Invited Speakers


Professor Richard L. Street, Jr.

Texas A&M University, USA

Communication pathways to improved health outcomes: The ‘what’ and ‘how’ of effective clinician-patient communication

Few would argue with the claim that effective clinician-patient communication is an integral component of quality health care. Effective communication should also lead to improvements in patients’ health. However, what ‘counts as’ effective communication in clinical encounters (i.e.., how to assess it) and in what ways communication can contribute to better health outcomes (e.g., what are the communication pathways) are complex and often poorly investigated. In this presentation, I will shed some light on these issues. First, I’ll provide an overview of some of the inconsistent and conflicting research on whether communication predicts subsequent health improvement. Second, I’ll examine the fragmented world of how effective communication is conceptualized and measured. Third, I’ll forward a model of direct and indirect pathways through which communication can contribute to improved health. This includes initially identifying the pathways most likely to produce the desired health outcome (e.g., metabolic control, less pain) and then determining what features of clinician-patient communication can activate that pathway. Once desired features of communication are identified, then researchers and clinicians can decide what is the best way to assess or measure these communication elements. Several studies will be proffered as exemplars. I’ll conclude with a discussion of next steps for future research and quality improvement initiatives.


Professor Bernadette Watson & Dr Amos Yung

International Research Centre for the Advancement of Health Communication, The Hong Kong Polytechnic University, Hong Kong

Improving handovers in the Emergency Department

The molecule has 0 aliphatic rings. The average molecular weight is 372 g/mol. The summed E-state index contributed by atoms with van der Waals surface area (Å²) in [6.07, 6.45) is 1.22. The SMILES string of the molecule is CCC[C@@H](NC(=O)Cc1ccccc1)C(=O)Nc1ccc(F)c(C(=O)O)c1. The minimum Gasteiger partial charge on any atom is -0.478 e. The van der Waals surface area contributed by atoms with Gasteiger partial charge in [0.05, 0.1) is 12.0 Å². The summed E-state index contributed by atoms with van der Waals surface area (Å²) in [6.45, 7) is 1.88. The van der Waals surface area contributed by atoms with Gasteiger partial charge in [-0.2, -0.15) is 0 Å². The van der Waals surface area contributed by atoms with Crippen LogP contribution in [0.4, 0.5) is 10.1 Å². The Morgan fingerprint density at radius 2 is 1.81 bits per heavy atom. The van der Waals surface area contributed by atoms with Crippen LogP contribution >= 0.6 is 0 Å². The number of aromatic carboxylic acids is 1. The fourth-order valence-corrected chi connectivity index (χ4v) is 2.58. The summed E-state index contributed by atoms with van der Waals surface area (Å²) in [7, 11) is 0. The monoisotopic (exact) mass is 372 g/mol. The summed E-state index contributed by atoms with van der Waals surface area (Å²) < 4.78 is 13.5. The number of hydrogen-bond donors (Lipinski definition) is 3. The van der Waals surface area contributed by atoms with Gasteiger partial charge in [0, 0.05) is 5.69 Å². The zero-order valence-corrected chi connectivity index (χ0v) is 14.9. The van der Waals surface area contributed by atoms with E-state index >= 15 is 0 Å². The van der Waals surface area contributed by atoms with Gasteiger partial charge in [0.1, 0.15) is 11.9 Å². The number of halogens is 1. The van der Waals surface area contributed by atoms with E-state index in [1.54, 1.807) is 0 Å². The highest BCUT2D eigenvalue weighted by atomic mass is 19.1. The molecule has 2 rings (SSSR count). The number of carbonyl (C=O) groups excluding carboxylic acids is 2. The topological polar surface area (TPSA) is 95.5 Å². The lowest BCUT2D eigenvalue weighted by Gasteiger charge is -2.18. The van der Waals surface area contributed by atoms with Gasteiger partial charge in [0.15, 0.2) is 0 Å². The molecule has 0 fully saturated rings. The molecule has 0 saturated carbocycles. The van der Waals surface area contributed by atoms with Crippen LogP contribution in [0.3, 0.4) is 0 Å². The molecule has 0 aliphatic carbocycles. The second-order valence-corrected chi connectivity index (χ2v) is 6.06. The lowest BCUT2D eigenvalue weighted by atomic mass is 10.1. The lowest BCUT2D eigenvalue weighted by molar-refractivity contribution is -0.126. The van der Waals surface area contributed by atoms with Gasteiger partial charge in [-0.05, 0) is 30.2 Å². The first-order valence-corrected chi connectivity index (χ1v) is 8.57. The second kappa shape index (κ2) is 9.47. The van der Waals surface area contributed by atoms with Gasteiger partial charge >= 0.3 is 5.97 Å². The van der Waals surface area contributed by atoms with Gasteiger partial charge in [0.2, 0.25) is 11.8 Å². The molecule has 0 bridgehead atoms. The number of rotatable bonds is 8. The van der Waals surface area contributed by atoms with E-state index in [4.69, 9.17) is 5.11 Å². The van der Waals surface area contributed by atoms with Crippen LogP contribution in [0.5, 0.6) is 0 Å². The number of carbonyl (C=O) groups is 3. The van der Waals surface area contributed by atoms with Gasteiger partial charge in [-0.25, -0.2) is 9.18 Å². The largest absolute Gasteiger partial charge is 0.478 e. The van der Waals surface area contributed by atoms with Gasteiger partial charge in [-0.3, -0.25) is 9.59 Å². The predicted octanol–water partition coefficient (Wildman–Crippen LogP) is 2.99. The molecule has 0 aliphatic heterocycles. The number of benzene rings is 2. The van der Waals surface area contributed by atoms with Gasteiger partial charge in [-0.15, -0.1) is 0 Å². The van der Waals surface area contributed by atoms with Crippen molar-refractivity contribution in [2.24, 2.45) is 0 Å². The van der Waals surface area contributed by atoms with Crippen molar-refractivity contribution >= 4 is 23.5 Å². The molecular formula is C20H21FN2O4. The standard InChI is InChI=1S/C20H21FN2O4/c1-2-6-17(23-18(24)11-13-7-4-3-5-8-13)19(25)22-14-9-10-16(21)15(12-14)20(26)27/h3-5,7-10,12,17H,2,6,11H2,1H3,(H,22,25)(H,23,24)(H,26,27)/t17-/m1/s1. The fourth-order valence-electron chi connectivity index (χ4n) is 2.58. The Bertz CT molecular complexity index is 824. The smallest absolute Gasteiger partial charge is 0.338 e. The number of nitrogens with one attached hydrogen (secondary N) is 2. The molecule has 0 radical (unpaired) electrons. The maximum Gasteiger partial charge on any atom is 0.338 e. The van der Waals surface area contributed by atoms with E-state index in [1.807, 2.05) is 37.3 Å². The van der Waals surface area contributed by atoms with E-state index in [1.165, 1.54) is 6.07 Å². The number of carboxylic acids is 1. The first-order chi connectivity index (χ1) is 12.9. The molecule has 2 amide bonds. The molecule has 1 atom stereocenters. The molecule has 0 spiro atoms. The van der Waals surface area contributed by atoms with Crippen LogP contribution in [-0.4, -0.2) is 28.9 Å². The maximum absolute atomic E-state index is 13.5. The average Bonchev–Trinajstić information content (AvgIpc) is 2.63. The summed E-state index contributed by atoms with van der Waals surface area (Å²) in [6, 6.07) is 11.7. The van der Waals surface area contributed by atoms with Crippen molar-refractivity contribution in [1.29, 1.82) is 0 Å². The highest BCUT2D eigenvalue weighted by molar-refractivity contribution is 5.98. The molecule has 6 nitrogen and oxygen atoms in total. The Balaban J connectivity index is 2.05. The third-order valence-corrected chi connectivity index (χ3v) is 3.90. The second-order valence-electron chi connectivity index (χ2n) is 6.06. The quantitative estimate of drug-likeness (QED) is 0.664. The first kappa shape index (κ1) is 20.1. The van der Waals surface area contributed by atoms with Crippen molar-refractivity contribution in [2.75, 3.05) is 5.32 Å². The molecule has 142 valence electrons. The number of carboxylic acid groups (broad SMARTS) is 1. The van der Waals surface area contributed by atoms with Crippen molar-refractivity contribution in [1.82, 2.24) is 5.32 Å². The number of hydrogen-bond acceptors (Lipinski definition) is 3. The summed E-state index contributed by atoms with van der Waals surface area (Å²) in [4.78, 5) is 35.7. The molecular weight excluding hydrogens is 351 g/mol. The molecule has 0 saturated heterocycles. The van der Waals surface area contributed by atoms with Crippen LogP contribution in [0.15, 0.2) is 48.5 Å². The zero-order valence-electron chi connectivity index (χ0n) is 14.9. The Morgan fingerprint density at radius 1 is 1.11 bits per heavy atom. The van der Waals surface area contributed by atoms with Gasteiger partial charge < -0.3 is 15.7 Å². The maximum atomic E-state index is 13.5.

In this presentation, Professor Watson will discuss the issues that the Emergency Departments (EDs) face during their shift handover (hand-off). She will discuss the challenges of conducting research in the ED environment and the problems faced by researchers, clinicians, and ED patients. Professor Watson will outline a new programme of research examining ED handover that will span the UK, Australia, the USA, Israel, and it is hoped Hong Kong will also become a partner in this research.

Dr Amos Yung will discuss his preliminary findings from scoping reviews he has conducted on clinical handover in the hospital system and also from his recent review which focuses more specifically on shift handovers in ED.

Discussion will be welcomed from participants.



Dr Christy Noble

The University of Queensland, Australia

Using video-reflexive ethnography to understand learning in and through work

Video-reflexive ethnography (VRE) is an innovative research methodology used to explore complex practices. Using medical staff workplace learning as an example, I will share insights into conducting a VRE study and its core guiding principles of care, collaboration, exnovation and reflexivity.



Ms Kate Delaney

Metro South Hospital and Health Services, Australia

Collaborative Practice, featuring a description of how "Friday night in the ER Room"

Kate Delany will be presenting on the “Friday Night at the ER” education program that is being used in Metro South Health, Queensland as a part of the Promoting Teamwork and Interprofessional Collaboration Project.

The Friday Night at the ER program is an internationally acclaimed simulation game that is focused to improving team performance, breaking down siloes and applying systems thinking. This is being used in Metro South Health to help them apply the concepts of interprofessional collaboration and teamwork, innovation and data-driven decision making.


Dr Eric So

Queen Elizabeth Hospital, Hong Kong

What could the training and administrative teams do during COVID?

Established in 2011, Multidisciplinary Simulation and Skills Centre (MDSSC) in Queen Elizabeth Hospital (QEH) is one of the eleven Hospital Authority training centres in Hong Kong. Dr Eric So is a senior consultant anaesthesiologist in QEH and the Associate Director of MDSSC. He is responsible for training course curriculum implementation, research activities, application of innovation and centre development. In 2020, Hong Kong was among the first batch of places to be inflicted by COVID-19. Almost all routine hospital training activities were seriously hampered and eventually came to a halt. MDSSC swiftly decided to re-define its role in the midst of this crisis. It applied its strength and connections to contribute to the well-being of hospital staff and camaraderie with other hospital teams in this odyssey. Both the educators and administrative staff of the centre were deeply engaged with other hospital colleagues in a collective effort to face the adversity.